• Consider bio-identical progesterone to also help balance estrogen in your body: Useful in supporting a regular menstruation, addressing infertility, and for symptom relief for menopause, including mood swings, sleep disturbances, hot flashes, etc. Restorative sleep helps support your brain in modulating healthy levels of key hormones. You will appreciate the improved mood as well! My Balance Cream is a wonderful formulation to try. Ask your doctor for a prescription for bio-identical progesterone such as Prometrium or cream.
  • Improve insulin sensitivity and maintain a healthy weight (BMI is particularly important). A Keto-green diet will support your achieving the many benefits of alkalinity which includes normalizing insulin as well as your weight-loss goals. An unhealthy BMI and obesity increases your risk for prolapse, incontinence and other uterine issues and also impacts your risks for many other diseases, including insulin resistance, pre-diabetes and Type 2 diabetes. 
  • Tame the cortisol tiger and manage that stress (and add more fun into your life)! When we are stressed out our body attempts to produce greater levels of our stress hormone cortisol. And guess what…when it can’t keep up the production levels it starts to steal from other hormones, and one of the hormones it steals from is progesterone! Your stressed out adrenals will take progesterone to make more cortisol, often resulting in estrogen dominance and all of the symptoms we’ve been talking about. One of the best ways to reduce cortisol is to focus on better stress management; try HeartMath, yoga or meditation. Read chapter 8 in my book, “The Hormone Fix,” to learn more about how to stop stress from stressing you out! I like taking a walk in nature which also gives me good doses of vitamin D and oxytocin as well. Oxytocin is our hormone of love and bonding and can help counterbalance cortisol! Hug your pet, hold hands with your partner, or have an orgasm! All produce oxytocin! The uterus contains oxytocin receptors as well; there, oxytocin starts labor contractions and later is involved in milk production for breastfeeding. Another important strategy is diet! Research tells us that eating an acid heavy diet (sugars, carbs and processed foods) elevates cortisol, another reason for going Keto-Green. (1)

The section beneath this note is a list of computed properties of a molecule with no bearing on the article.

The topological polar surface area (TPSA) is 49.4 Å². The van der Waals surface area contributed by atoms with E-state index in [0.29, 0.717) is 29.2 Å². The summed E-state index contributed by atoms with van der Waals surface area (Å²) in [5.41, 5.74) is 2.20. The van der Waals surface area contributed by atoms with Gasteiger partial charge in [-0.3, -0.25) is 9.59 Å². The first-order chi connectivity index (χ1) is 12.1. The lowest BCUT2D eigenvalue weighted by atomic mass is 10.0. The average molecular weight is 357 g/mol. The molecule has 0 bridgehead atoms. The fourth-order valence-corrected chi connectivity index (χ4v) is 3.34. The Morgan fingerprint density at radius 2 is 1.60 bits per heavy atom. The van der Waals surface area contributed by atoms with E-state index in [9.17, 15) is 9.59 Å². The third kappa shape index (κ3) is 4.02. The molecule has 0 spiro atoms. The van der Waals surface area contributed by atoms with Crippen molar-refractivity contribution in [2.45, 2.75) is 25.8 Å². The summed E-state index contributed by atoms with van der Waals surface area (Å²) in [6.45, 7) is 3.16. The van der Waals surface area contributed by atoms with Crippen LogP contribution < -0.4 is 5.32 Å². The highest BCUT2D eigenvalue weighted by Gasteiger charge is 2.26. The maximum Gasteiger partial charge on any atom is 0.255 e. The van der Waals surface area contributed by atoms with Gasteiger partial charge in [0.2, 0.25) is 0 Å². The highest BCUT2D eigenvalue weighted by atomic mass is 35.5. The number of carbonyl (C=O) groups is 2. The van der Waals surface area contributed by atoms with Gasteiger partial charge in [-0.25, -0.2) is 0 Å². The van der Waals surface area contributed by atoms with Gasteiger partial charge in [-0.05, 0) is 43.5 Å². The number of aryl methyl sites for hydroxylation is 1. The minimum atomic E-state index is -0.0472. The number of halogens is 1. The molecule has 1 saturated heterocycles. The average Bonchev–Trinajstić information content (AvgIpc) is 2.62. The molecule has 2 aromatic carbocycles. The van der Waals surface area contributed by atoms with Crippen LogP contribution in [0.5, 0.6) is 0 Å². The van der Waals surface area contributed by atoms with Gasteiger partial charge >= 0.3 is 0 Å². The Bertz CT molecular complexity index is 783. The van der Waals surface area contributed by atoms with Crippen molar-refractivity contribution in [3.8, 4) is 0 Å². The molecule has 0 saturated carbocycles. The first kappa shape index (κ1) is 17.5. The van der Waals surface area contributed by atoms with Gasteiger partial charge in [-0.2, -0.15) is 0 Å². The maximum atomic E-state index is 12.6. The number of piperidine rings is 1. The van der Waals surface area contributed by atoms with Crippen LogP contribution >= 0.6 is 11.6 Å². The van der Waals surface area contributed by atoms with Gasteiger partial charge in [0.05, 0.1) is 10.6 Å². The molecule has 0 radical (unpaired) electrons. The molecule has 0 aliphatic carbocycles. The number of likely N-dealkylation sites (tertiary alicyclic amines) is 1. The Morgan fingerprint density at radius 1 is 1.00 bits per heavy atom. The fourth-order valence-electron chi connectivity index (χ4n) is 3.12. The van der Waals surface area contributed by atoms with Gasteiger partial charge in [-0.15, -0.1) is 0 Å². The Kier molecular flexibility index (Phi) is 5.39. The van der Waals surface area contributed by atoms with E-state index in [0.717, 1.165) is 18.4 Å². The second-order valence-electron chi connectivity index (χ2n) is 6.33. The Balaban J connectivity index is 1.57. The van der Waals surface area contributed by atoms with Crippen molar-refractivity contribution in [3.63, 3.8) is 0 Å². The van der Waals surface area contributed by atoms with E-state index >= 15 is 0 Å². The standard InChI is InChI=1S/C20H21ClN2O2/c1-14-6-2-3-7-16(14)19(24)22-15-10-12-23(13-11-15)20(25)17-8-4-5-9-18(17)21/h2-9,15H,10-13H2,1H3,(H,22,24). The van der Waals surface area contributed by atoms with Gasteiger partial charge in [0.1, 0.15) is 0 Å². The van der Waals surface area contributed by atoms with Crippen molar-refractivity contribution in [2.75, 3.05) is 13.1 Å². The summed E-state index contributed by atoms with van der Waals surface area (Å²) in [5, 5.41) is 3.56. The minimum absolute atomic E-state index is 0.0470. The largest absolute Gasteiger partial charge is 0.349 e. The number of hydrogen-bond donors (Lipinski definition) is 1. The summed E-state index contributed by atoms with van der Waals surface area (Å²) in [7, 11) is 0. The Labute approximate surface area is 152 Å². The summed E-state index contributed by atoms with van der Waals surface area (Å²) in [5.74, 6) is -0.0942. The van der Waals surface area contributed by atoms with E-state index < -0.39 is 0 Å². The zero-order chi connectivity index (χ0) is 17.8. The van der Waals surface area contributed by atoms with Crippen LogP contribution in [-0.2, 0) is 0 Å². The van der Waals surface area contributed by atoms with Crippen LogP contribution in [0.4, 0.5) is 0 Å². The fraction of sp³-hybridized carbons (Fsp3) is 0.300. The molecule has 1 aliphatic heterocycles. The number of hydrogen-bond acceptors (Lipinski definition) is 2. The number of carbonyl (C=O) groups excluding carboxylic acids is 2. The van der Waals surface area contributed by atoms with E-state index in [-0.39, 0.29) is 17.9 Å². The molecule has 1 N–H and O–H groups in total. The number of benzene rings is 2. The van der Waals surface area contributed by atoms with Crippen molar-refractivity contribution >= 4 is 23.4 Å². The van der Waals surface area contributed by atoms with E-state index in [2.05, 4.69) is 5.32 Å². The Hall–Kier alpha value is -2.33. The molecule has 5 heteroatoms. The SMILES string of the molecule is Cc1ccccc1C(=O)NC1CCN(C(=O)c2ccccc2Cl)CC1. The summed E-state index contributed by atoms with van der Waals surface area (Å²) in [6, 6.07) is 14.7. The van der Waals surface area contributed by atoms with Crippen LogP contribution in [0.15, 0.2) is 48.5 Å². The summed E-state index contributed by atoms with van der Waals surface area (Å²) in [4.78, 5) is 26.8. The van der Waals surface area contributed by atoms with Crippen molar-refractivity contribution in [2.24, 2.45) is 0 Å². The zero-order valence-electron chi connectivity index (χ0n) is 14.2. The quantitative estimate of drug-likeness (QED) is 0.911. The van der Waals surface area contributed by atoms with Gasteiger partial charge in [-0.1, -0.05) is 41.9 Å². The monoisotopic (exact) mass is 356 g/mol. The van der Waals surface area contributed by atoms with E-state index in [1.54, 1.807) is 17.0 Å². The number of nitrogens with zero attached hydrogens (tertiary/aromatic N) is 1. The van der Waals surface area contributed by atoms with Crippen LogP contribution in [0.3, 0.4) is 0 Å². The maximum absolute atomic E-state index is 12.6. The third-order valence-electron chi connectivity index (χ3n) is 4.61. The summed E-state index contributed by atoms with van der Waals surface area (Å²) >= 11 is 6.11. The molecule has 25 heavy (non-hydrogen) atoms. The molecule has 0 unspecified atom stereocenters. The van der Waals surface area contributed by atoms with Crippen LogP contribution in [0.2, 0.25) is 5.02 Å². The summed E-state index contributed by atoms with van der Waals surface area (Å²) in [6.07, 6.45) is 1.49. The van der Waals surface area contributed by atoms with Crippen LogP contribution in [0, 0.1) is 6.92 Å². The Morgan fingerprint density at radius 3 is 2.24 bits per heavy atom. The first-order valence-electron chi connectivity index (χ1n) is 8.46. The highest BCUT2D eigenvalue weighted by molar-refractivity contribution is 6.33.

• Take adrenal adaptogens. Adaptogens help our body deal with its stress response. My favorite adrenal adaptogen is maca. Maca also is seemingly able to regulate estrogen levels without being hormone stimulating or estrogenic (learn more at the linked article). As a bonus it supports improved fertility! I love maca and have used it as a cornerstone nutrient and adrenal adaptogen in my Keto-Green Mighty Maca® Plus green superfoods drink. It contains organic kosher maca plus over 30 additional superfoods.
  • Focus on pelvic health: So many women are now experiencing issues relating to prolapse and incontinence, as well as issues relating to vaginal dryness, pain and sexual function. There are lots of things women can do to prevent these issues or resolve them. Kegel exercises: can strengthen our pelvic floor muscles and improve all of these symptoms. Learn more about doing them correctly as well as other ways to improve your pelvic floor health here. You might benefit from talking to a pelvic floor therapist as well to learn about additional exercises and therapies.
  • Add key nutrient support: multi-vitamin with minerals and iron 
  • Use locally applied DHEA to address common menopause symptoms (vaginal dryness, pain during intercourse, leaking and low libido) even prior to menopause (or after having a surgical procedure such as a hysterectomy). My beautiful over the counter Julva® cosmetic cream for the vulva contains restorative moisturizing ingredients and plant stem cells to help support the delicate tissue and mucous membranes around the urethra, vagina and rectum. It also contains DHEA, which our bodies naturally produce (but that declines with age). Women trying Julva have reported reduced issues with vaginal dryness, leaking and discomfort. Read one woman’s beautiful story about the benefits that Julva brought to her (and her husband, too!).